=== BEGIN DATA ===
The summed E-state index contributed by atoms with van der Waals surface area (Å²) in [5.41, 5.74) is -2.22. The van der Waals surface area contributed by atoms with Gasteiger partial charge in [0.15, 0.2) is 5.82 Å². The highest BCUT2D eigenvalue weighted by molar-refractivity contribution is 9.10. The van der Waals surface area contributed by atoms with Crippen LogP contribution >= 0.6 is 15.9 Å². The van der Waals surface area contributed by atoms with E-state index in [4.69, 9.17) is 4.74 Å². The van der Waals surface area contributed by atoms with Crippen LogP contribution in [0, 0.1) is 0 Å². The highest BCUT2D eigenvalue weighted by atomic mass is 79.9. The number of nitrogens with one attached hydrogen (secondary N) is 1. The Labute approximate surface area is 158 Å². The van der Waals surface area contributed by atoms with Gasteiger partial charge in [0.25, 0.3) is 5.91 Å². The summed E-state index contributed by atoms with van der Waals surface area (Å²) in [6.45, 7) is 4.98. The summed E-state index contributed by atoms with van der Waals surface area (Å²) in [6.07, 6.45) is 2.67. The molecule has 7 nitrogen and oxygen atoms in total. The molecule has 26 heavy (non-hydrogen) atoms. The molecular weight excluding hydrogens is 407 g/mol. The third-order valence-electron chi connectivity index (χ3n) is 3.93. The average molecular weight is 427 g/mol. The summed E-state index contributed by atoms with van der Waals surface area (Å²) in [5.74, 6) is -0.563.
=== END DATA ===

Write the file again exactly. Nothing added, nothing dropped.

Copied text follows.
The summed E-state index contributed by atoms with van der Waals surface area (Å²) in [5.41, 5.74) is -2.22. The van der Waals surface area contributed by atoms with Gasteiger partial charge in [0.15, 0.2) is 5.82 Å². The highest BCUT2D eigenvalue weighted by molar-refractivity contribution is 9.10. The van der Waals surface area contributed by atoms with Crippen LogP contribution >= 0.6 is 15.9 Å². The van der Waals surface area contributed by atoms with E-state index in [4.69, 9.17) is 4.74 Å². The van der Waals surface area contributed by atoms with Crippen LogP contribution in [0, 0.1) is 0 Å². The highest BCUT2D eigenvalue weighted by atomic mass is 79.9. The number of nitrogens with one attached hydrogen (secondary N) is 1. The Labute approximate surface area is 158 Å². The van der Waals surface area contributed by atoms with Gasteiger partial charge in [0.25, 0.3) is 5.91 Å². The summed E-state index contributed by atoms with van der Waals surface area (Å²) in [6.45, 7) is 4.98. The summed E-state index contributed by atoms with van der Waals surface area (Å²) in [6.07, 6.45) is 2.67. The molecule has 7 nitrogen and oxygen atoms in total. The molecule has 26 heavy (non-hydrogen) atoms. The molecular weight excluding hydrogens is 407 g/mol. The third-order valence-electron chi connectivity index (χ3n) is 3.93. The average molecular weight is 427 g/mol. The summed E-state index contributed by atoms with van der Waals surface area (Å²) in [5.74, 6) is -0.563.